Justice Committee to launch an inquiry into the disclosure of evidence and the Crown Prosecution Service.
This follows several cases including that of Liam Allan in which there have been failures in the timely disclosure of used and unused evidence in criminal trials for serious sexual offences.
There has been a substantial rise reported in the number of prosecutions in England and Wales that collapsed because of a failure by police or prosecutors to disclose evidence.
The CPS itself admitted yesterday that "there is widespread acknowledgement that disclosure issues are systemic and deep-rooted. This is a problem that all parts of the criminal justice system must address" and announced plans to publish, jointly with police chiefs, an action plan, setting out what has and will be done to improve the disclosure process.
Concerns that disclosure issues result in 'inappropriate charges'
Chair of the Justice Committee, Bob Neill MP, said:
"There have been significant concerns that disclosure issues, not just in the Allan case but in many others, have resulted in inappropriate charges, unnecessary delays in court proceedings and potential miscarriages of justice.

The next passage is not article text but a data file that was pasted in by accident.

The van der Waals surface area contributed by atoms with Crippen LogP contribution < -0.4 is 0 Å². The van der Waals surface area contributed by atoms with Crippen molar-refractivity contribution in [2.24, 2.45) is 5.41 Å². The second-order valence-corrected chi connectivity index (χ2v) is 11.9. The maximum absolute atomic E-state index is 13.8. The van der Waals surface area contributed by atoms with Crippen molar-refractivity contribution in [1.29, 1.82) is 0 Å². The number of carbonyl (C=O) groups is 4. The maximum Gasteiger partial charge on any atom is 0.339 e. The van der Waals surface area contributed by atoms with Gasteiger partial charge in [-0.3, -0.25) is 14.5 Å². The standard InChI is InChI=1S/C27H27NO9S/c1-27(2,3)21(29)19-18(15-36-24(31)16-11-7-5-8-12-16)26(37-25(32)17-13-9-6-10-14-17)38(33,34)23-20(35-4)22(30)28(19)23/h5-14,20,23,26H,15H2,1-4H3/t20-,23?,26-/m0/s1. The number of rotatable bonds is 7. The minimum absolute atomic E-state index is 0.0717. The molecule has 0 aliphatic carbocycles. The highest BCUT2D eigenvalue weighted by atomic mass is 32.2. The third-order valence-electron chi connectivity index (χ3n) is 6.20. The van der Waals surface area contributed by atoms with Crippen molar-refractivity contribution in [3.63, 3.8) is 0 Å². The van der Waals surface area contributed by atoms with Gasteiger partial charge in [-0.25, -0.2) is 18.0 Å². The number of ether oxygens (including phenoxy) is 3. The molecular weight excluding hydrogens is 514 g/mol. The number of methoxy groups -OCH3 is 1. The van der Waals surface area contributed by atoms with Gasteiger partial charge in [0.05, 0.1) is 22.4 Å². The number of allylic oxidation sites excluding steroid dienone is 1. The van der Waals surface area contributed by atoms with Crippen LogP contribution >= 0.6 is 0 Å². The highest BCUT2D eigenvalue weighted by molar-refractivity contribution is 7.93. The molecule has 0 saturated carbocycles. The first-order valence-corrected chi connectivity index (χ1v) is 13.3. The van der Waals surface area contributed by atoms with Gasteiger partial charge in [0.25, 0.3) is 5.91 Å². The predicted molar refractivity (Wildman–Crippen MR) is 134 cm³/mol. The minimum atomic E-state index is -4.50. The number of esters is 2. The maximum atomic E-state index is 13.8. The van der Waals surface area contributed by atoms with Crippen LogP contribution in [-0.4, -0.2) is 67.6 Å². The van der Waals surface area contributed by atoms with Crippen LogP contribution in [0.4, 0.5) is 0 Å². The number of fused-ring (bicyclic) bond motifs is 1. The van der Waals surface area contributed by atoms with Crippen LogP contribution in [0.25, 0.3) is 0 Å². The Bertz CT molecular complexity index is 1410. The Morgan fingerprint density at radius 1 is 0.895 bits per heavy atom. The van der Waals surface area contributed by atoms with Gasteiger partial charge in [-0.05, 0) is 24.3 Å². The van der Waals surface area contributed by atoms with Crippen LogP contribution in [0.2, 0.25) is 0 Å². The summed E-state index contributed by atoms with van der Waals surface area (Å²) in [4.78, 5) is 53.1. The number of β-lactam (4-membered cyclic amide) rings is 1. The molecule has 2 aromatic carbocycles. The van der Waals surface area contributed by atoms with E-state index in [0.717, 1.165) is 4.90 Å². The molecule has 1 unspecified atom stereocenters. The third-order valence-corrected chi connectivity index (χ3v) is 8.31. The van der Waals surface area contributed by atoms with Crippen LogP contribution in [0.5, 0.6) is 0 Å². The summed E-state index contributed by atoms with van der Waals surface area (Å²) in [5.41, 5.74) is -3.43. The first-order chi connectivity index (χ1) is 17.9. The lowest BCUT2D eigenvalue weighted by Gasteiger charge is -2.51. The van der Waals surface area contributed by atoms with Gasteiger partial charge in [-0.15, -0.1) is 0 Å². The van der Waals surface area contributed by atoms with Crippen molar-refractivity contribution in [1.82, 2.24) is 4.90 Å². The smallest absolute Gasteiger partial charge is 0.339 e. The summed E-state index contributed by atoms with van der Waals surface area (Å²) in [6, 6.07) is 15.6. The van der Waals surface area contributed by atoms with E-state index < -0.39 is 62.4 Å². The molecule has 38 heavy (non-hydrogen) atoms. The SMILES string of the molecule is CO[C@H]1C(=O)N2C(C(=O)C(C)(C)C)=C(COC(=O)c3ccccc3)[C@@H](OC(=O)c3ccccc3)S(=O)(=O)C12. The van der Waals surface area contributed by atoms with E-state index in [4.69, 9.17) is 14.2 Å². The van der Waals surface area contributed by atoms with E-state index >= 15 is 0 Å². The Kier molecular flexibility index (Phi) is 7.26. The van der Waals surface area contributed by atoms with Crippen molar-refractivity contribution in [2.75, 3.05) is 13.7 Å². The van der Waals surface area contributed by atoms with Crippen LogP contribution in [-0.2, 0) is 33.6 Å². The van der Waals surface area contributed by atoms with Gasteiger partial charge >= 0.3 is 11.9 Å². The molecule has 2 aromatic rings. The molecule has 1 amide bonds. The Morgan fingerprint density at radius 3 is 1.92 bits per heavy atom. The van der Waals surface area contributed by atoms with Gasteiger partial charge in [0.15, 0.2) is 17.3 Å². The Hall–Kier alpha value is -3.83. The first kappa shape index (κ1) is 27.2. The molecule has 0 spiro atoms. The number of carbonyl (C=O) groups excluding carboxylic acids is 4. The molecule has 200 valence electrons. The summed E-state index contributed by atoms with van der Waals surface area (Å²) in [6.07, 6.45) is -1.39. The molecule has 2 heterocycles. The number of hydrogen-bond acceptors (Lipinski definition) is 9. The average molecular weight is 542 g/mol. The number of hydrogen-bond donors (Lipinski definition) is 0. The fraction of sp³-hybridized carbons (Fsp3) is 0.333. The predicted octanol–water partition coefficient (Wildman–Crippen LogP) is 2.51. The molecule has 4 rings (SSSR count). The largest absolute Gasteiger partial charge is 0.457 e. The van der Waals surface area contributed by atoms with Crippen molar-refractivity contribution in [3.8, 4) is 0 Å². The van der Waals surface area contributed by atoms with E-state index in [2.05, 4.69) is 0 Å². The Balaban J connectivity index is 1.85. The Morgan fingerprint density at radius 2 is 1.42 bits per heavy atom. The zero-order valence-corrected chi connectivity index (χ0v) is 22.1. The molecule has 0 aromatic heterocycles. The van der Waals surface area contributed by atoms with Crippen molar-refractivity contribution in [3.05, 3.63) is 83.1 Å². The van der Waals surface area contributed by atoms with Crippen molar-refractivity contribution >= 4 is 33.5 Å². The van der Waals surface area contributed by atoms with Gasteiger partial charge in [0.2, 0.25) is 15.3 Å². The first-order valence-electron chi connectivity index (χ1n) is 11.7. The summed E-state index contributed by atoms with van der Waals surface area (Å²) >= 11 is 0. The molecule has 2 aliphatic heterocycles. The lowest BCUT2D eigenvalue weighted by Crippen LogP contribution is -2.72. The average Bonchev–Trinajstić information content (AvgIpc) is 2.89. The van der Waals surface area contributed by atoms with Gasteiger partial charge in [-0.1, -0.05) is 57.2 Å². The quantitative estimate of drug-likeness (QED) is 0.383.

This raises serious and profound questions about the handling of cases by the Police and CPS.
We intend to investigate disclosure procedures fully to ensure they are fit for purpose and that the welcome steps proposed to address existing issues are sufficient to resolve them.
Our findings will feed into the Attorney General's review."
The Committee will publish terms of reference and a call for written evidence for the inquiry in due course.
Please note the Committee is unable to look at individual cases.